Many a musical act has been torn apart by the egos of its members. Most of these ruptures take place long before the act in question gets anywhere near stardom, since its the unrealistic expectations of would-be stars that tend to cause these sorts of disputes. But occasionally, an act becomes successful, and it’s the new found pressures that come with that success that cause the problems.
In 1955, an early boy band, a four part harmony ensemble from Melbourne found this out the hard way. The four members of the group were Johnny Satin (born John Southern) from Thomastown; Harry Velvet (born Henry Vailington) of St Albans; Bruce McEwan (born Ewan McBruce), who grew up in Laverton; and Nelson Riddell (born Nelson Riddell) of Mordialloc, and in October 1955, when their first big hit, “Girl, You Like Ice Cream” hit the national top ten, they were each 18 years of age. Old enough that the money went to them instead of their parents.
Infighting among the group began almost at once, as arguments about who was allowed to dress in what colour, who was allowed to by flowers for which girl, who was allowed to adjudicate these arguments, and who was allowed to hire a new manager to hire the one that got fired for unpopular adjudications began to tear the boys apart. To be fair, the boy band was an artificial construct riven by class, political and religious disagreements, and after the sacking of the manager who’d put them together and got them this far, it was always going to come down to who could afford the best lawyers.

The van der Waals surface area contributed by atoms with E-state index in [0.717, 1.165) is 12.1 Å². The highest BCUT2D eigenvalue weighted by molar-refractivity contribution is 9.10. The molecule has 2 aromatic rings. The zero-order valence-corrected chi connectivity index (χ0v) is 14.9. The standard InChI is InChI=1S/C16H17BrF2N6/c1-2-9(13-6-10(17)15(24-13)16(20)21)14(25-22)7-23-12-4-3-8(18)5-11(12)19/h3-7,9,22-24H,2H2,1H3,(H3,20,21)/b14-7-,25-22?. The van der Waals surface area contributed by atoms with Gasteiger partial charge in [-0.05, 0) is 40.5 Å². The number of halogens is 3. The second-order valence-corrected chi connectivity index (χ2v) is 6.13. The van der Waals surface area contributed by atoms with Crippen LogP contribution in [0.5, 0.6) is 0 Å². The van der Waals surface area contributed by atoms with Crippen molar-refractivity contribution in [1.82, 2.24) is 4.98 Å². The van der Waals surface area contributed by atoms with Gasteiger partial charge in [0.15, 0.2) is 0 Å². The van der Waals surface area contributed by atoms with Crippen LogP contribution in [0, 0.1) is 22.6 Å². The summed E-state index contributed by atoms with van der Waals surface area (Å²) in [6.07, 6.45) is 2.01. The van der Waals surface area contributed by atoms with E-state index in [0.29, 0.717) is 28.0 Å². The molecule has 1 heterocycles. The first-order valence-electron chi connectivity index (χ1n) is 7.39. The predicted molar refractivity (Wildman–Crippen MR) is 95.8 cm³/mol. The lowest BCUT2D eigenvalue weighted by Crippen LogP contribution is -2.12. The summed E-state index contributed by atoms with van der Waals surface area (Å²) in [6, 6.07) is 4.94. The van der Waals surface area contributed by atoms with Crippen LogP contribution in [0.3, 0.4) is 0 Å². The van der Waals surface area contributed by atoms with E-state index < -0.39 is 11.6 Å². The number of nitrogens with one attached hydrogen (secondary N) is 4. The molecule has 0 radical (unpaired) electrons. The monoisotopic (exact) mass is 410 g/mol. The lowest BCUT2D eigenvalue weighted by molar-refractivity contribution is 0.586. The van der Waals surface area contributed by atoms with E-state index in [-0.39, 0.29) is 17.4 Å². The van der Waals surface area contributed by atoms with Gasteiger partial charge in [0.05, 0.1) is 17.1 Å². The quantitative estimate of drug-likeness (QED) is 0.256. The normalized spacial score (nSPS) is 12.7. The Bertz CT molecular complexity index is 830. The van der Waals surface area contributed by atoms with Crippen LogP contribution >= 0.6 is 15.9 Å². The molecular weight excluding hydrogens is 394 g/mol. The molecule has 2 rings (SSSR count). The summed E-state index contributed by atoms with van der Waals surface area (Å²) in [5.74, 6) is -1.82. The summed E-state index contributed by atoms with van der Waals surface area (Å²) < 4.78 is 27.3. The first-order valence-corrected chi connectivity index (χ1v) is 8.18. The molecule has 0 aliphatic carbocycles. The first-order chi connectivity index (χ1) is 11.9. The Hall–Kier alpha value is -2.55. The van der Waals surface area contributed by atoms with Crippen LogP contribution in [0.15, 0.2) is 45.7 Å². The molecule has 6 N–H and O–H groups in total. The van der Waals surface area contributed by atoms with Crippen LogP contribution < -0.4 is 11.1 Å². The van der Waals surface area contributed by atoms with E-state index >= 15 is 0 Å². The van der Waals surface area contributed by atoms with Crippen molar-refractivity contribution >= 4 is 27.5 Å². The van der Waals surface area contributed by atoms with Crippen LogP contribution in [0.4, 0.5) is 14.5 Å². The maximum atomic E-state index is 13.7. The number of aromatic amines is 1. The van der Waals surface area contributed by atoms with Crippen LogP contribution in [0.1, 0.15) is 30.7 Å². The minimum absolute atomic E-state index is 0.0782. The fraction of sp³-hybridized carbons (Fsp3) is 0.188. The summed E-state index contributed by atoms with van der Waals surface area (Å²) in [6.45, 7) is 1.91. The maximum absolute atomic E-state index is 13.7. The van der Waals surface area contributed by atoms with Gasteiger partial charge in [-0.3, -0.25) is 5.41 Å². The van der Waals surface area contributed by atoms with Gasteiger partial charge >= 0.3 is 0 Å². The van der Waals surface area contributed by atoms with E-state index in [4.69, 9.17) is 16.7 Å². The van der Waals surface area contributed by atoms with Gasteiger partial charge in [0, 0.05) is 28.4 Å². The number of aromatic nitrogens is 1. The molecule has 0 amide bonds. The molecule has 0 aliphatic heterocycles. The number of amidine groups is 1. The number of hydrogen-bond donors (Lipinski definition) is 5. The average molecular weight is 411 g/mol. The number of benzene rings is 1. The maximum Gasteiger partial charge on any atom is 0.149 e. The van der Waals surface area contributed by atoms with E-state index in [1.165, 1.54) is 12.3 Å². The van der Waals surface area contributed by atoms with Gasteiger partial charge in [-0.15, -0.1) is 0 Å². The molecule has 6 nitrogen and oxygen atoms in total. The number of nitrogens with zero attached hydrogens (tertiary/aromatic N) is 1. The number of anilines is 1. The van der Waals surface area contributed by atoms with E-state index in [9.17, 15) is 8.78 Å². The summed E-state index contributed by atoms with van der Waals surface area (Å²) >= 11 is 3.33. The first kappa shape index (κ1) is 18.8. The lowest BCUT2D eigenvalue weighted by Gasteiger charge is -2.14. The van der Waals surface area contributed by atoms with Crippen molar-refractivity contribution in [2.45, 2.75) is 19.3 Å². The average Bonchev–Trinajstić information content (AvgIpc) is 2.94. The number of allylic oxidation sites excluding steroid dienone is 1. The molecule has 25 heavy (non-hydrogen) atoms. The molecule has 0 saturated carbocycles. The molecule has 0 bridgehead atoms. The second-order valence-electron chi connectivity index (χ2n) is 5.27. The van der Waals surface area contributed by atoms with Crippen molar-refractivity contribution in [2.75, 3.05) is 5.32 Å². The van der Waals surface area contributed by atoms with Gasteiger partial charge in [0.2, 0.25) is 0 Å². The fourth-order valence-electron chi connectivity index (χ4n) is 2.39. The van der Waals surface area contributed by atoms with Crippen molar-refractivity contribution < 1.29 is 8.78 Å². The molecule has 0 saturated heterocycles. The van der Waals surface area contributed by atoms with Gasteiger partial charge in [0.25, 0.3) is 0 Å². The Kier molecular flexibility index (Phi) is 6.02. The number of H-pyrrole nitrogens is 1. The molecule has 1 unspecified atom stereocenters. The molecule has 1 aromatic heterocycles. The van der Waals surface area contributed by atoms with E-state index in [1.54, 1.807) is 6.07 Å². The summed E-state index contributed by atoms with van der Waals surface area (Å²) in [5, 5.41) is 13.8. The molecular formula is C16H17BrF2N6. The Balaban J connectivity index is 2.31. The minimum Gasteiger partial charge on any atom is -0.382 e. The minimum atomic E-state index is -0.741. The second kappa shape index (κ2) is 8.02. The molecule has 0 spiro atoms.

And that was Riddell, whose official biography mis-stated his suburb of origin by a small distance: his parents lived in Beaumaris, not Mordialloc. In short order, his dad’s lawyers had seen to it that Riddell owned the band’s name, logo, publishing and royalty rights, and costumes. (He would have taken the instruments too, but his father persuaded him that messing with session musos was more trouble than it was worth.) Riddell returned to the streets of his childhood, and spent the money on a huge property he named after the band (just to mess with his former bandmates): the Men Tones would be commemorated forever in it, even after subdivision.
Nelson Riddell was murdered in 1958 by a person or persons unknown. Parts of his dismembered body were found in Thomastown, St Albans and Laverton, but how they got there remains a mystery.
Suburbs near Mentone: